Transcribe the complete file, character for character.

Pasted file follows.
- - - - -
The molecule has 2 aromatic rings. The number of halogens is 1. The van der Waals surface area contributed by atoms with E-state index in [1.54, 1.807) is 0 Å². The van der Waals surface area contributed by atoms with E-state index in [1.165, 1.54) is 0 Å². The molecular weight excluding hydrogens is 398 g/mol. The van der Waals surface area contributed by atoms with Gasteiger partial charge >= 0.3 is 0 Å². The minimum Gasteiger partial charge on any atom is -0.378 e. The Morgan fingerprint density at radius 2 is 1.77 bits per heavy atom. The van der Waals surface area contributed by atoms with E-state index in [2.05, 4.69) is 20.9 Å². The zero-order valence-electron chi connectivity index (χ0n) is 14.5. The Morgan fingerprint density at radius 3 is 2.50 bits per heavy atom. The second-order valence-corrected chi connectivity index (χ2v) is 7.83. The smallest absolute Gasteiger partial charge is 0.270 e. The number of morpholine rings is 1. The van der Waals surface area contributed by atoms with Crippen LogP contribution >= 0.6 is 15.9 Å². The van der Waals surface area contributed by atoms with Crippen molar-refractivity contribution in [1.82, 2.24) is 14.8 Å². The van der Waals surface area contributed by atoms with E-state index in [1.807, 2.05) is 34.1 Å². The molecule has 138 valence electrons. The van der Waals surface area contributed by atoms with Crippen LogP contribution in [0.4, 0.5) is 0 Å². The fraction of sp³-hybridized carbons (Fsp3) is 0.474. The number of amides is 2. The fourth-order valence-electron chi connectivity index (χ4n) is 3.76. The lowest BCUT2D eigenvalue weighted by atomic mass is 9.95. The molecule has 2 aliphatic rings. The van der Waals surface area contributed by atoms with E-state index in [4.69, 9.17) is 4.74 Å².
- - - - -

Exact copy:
The molecule has 2 aromatic rings. The number of halogens is 1. The van der Waals surface area contributed by atoms with E-state index in [1.54, 1.807) is 0 Å². The van der Waals surface area contributed by atoms with E-state index in [1.165, 1.54) is 0 Å². The molecular weight excluding hydrogens is 398 g/mol. The van der Waals surface area contributed by atoms with Gasteiger partial charge >= 0.3 is 0 Å². The minimum Gasteiger partial charge on any atom is -0.378 e. The Morgan fingerprint density at radius 2 is 1.77 bits per heavy atom. The van der Waals surface area contributed by atoms with E-state index in [2.05, 4.69) is 20.9 Å². The zero-order valence-electron chi connectivity index (χ0n) is 14.5. The Morgan fingerprint density at radius 3 is 2.50 bits per heavy atom. The second-order valence-corrected chi connectivity index (χ2v) is 7.83. The smallest absolute Gasteiger partial charge is 0.270 e. The number of morpholine rings is 1. The van der Waals surface area contributed by atoms with Crippen LogP contribution >= 0.6 is 15.9 Å². The van der Waals surface area contributed by atoms with Crippen molar-refractivity contribution in [1.82, 2.24) is 14.8 Å². The van der Waals surface area contributed by atoms with E-state index in [1.807, 2.05) is 34.1 Å². The molecule has 138 valence electrons. The van der Waals surface area contributed by atoms with Crippen LogP contribution in [0.4, 0.5) is 0 Å². The fraction of sp³-hybridized carbons (Fsp3) is 0.474. The number of amides is 2. The fourth-order valence-electron chi connectivity index (χ4n) is 3.76. The lowest BCUT2D eigenvalue weighted by atomic mass is 9.95. The molecule has 2 aliphatic rings. The van der Waals surface area contributed by atoms with E-state index in [4.69, 9.17) is 4.74 Å².